National Association of Drug Court Professionals

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National Association of Drug Court Professionals
National Association of Drug Court Professionals logo.png
Abbreviation NADCP
Formation 1994
Type Nonprofit organization
Legal status Corporation
Purpose To champion proven strategies within the judicial system that empower drug-using people to change their lives.
Headquarters Alexandria, Virginia
Region served
United States of America
2,663 drug courts
1,219 problem solving courts
25,000+ individuals
Official language
Carson Fox
Main organ
All Rise magazine

The National Association of Drug Court Professionals (NADCP) is an American 501(c)(3) non-profit drug court organization. Their stated mission is "To champion proven strategies within the judicial system that empower drug-using people to change their lives."[1] Auburn University's Kathleen Hale described the NADCP in her 2011 book, How Information Matters, as "the best among extraordinary organizations; whose structure, initiatives, strategies, and planning define excellence in the non-profit world".[2]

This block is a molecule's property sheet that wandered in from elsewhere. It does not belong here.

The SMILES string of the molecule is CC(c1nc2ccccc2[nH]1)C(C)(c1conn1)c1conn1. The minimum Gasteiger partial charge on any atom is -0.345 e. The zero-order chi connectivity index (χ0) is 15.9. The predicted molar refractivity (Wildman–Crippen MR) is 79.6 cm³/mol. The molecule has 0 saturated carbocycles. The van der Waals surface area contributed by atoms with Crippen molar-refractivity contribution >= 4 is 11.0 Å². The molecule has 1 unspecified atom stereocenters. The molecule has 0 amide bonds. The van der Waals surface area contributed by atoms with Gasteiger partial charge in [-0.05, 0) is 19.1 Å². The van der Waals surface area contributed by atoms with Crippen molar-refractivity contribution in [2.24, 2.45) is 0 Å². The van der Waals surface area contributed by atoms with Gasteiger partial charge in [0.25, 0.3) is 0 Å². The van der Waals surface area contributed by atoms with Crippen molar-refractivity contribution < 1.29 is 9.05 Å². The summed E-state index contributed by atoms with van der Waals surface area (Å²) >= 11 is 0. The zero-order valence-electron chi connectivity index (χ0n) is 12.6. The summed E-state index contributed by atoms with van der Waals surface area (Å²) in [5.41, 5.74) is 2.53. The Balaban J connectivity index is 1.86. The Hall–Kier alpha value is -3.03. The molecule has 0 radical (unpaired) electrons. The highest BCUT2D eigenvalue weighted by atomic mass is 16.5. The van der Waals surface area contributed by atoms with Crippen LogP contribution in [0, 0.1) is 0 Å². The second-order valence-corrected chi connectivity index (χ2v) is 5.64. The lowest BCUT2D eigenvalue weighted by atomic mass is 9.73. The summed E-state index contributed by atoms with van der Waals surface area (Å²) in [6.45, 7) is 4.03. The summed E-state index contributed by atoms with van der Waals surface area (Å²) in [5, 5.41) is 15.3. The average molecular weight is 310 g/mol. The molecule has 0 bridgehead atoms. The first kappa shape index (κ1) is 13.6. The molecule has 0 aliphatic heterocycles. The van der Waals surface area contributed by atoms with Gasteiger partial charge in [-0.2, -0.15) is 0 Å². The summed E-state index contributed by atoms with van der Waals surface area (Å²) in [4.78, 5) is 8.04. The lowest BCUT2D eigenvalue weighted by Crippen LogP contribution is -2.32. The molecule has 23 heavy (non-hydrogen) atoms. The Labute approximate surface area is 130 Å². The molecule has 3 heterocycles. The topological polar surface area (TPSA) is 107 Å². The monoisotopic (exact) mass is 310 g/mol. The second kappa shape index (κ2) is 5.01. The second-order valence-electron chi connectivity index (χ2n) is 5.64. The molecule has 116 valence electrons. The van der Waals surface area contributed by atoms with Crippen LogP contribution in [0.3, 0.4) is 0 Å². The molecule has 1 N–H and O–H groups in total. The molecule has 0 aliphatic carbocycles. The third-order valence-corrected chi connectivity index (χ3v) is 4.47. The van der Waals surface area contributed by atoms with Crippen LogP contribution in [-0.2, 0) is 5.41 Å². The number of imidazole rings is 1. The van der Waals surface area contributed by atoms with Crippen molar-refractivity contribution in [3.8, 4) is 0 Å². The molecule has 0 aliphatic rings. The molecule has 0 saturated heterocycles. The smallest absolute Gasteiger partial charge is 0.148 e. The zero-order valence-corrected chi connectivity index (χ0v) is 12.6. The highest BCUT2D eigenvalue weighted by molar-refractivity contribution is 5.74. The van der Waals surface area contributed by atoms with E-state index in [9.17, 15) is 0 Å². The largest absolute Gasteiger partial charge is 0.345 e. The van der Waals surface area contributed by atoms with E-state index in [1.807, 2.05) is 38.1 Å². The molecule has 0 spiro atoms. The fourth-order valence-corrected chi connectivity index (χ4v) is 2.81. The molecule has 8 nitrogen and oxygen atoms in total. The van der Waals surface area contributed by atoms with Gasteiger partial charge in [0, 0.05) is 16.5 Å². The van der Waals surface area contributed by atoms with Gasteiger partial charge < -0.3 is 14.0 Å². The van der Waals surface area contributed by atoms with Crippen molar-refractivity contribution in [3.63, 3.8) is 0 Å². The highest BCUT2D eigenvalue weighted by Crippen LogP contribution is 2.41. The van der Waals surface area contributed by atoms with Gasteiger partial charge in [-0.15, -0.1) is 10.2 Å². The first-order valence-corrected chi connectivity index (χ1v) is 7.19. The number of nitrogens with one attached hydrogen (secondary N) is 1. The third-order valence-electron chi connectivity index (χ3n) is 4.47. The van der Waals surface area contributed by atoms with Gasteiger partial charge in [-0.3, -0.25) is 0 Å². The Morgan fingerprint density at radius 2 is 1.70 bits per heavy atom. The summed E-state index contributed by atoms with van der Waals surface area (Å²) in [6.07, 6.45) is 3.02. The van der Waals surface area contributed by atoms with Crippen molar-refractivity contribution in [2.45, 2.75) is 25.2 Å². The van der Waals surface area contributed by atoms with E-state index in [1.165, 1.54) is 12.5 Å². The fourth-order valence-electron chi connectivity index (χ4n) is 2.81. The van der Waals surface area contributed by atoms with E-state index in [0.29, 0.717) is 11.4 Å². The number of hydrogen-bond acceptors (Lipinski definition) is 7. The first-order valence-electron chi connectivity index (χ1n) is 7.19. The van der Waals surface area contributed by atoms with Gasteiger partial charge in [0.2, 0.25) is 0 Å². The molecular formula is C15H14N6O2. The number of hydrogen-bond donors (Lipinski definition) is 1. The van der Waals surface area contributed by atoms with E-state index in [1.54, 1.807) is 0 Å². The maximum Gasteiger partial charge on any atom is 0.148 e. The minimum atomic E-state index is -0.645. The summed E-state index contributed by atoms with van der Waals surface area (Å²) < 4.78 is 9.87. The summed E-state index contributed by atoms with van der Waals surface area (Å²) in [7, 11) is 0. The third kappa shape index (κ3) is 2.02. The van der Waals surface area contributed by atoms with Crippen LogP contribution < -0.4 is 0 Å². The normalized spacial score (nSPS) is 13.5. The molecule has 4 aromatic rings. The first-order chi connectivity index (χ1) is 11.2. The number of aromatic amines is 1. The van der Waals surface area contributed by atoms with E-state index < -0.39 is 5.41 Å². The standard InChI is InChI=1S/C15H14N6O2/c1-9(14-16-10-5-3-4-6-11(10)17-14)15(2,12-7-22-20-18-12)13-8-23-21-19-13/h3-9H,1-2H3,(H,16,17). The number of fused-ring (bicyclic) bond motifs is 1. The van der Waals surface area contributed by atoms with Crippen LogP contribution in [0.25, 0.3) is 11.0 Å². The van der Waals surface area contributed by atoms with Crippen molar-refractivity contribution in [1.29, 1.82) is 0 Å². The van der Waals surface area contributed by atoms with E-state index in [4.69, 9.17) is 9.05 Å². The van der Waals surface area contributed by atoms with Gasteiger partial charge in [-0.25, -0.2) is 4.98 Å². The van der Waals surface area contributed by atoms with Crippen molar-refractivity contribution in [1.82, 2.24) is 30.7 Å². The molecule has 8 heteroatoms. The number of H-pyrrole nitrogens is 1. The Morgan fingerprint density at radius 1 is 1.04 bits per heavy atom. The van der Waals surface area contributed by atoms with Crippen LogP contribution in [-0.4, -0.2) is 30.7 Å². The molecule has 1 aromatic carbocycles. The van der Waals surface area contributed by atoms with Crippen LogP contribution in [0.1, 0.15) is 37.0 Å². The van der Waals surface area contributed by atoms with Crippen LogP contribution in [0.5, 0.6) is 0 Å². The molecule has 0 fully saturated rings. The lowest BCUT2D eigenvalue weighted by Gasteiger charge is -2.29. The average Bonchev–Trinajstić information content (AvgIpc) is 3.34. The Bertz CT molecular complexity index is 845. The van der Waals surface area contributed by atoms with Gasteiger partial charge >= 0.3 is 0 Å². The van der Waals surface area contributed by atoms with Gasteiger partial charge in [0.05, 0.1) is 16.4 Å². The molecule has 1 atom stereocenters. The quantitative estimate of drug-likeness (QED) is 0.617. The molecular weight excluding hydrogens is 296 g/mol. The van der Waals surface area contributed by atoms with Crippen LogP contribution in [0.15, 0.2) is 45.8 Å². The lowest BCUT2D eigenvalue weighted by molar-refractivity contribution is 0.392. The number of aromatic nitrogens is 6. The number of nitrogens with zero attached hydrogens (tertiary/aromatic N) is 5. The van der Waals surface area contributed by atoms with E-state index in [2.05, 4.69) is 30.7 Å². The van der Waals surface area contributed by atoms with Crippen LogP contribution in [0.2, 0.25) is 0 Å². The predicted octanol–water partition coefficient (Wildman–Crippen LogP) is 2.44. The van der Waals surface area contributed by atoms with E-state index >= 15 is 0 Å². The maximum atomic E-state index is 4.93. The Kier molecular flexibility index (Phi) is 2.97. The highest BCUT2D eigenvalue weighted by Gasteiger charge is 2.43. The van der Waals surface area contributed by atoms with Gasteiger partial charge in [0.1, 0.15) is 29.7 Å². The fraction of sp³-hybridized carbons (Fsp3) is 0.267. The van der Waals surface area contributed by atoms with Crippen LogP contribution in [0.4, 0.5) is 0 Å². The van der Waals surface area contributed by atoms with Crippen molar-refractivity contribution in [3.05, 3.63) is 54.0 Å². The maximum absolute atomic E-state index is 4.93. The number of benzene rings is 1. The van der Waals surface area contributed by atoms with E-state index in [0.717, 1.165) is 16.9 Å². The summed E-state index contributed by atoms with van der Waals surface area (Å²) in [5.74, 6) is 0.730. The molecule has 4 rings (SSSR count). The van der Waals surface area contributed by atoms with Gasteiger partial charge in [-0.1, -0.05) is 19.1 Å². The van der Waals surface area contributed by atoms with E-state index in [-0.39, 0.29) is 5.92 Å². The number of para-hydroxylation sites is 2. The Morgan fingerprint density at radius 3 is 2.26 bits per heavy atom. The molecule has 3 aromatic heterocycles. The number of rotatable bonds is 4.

NADCP is headquartered in Alexandria, Virginia and was established in 1994 by the leaders of the first dozen Drug Courts in the United States. Jeffrey Tauber served as the first President, and is still on the board of directors as President Emeritus for Life.[3] In 1995, Assistant Attorney General Laurie Robinson headed the Office of Justice Programs, and after talking to Judge Tauber, agreed to fund a set of standards for drug courts. That financial support was enough for the NADCP to develop "Defining Drug Courts: The Ten Key Components" and firmly establish the organization.[4]